Humans didn't evolve over millennia sitting in cubicles, typing away under fluorescent lights. Humans became humans outside under the blue sky, so perhaps it's no surprise that study after study shows that spending time in nature is profoundly good for us.

We already know that getting outside reduces stress, boosts happiness, and aids creativity. Now we can add one more benefit to the already long list of nature's positive impacts on our health and functioning. Spending time in nature has recently been shown to improve focus, so much so that simply ditching your office for a nearby park for awhile might even double your attention span.

Twice the focus with minimal effort

The researchers behind the study, led by professor Ming Kuo of the University of Illinois at Urbana-Champaign, didn't discover this remarkable fact while looking for ways to help cubicle warriors get more done despite their dreary surroundings. Instead, the team was studying where children learn best, but their findings have important implications for anyone who struggles to stay focused in a drab office.

For the study, the research team asked teachers to prepare and deliver identical lessons to groups of third graders. Some taught in standard classrooms, others outside in nature. Both groups then carried on their days inside. Independent experts reviewed all the lessons to determine which students were more engaged and which more distracted both during and after the initial lesson.

The bottom line: being out in nature doubled students' ability to pay attention.

"We found the teachers in our study were able to teach uninterrupted for almost twice as long after the outdoor lesson than after an indoor lesson," Kuo commented. "The students simply paid better attention after being in the outdoor class."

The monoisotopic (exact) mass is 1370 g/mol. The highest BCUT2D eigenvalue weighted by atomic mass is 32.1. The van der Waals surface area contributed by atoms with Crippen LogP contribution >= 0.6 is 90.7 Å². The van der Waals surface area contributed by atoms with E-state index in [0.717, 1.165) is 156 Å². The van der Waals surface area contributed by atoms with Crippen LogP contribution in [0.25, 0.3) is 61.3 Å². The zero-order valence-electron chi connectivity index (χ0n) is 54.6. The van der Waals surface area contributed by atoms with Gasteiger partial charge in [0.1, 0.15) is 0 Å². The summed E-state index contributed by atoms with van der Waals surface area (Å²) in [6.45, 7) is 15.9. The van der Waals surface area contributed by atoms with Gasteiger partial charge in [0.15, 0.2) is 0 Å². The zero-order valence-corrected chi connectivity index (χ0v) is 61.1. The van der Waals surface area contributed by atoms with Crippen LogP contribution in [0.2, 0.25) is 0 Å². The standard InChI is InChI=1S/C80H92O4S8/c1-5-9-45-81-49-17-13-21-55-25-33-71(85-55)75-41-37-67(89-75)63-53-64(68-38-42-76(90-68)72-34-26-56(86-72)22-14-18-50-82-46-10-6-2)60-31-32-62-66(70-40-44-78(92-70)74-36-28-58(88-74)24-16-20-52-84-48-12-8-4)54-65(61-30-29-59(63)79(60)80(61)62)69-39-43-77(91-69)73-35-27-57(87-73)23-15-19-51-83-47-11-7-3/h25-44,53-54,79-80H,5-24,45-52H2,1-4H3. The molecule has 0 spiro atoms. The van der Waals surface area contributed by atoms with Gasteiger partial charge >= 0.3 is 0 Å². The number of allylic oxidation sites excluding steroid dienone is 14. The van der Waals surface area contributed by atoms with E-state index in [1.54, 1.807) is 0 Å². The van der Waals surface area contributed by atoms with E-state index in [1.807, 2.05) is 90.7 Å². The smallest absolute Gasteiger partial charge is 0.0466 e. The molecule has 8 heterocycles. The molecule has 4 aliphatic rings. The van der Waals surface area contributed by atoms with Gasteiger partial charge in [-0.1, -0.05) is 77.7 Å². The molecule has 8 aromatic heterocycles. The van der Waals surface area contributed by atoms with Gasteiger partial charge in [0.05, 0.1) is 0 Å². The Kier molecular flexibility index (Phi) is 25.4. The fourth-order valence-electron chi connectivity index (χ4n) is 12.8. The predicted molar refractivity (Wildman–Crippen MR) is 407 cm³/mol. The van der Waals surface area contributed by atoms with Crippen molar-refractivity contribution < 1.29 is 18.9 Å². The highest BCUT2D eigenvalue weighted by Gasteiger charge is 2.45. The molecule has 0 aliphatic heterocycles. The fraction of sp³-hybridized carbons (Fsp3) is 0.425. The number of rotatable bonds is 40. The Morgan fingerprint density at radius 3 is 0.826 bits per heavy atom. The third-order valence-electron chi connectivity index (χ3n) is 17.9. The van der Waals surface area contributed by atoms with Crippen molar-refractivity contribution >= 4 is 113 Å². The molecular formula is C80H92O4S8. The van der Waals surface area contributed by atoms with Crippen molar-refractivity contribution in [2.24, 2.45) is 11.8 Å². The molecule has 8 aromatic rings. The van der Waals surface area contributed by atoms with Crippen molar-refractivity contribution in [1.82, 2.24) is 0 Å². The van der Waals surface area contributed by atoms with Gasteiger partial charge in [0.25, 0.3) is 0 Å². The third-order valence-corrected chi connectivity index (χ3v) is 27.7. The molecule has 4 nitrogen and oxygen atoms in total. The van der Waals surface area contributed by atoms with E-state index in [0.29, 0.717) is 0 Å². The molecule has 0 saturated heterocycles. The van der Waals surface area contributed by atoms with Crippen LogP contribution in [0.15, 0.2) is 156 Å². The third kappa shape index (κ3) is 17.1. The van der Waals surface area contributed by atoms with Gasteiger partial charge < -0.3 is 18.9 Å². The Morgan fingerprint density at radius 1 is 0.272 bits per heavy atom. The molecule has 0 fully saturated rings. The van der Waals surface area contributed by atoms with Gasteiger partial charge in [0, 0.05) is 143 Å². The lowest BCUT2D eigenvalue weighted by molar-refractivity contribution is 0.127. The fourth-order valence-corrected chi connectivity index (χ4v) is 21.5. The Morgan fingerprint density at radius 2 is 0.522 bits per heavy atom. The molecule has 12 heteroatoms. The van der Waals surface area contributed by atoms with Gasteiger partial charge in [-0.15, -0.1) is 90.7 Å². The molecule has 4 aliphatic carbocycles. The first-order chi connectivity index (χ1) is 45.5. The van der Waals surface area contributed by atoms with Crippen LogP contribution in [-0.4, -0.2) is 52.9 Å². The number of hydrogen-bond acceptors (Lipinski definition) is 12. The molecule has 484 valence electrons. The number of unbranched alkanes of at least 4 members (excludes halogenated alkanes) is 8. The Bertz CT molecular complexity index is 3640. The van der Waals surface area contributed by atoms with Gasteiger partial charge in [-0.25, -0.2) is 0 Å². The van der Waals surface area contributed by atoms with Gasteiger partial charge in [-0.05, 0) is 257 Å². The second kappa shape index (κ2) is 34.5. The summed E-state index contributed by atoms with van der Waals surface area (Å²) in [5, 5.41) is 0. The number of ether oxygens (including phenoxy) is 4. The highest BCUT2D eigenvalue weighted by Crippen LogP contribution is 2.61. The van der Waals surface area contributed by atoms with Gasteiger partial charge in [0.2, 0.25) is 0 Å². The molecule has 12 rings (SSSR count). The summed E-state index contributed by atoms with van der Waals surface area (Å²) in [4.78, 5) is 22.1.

Lessons for office dwellers

That's interesting news for educators, but the implications for office-based professionals are pretty clear too, according to Kuo. And plenty of other studies back up the connection between time in nature and increased concentration

"Adults returning from wilderness backpacking vacations showed improved concentration afterward and more creativity (versus urban vacations), and research subjects who were shown pictures of nature (versus non-green urban settings) show boosted attention," she noted in an email to Inc.  

Bottom line: if getting out in nature has such dramatic effects on the ability of kids to settle down and concentrate, it's bound to offer an impressive boost to your ability to get stuff done too. Plus, it's dead simple to give it a try, and you don't even have to take time out of your busy day to muse silently under a tree. 

"The findings suggest that office workers would gain in concentration not only if they took 'recess' outside, but if they brought some work with them -- 'refueling in flight,'" Kuo adds.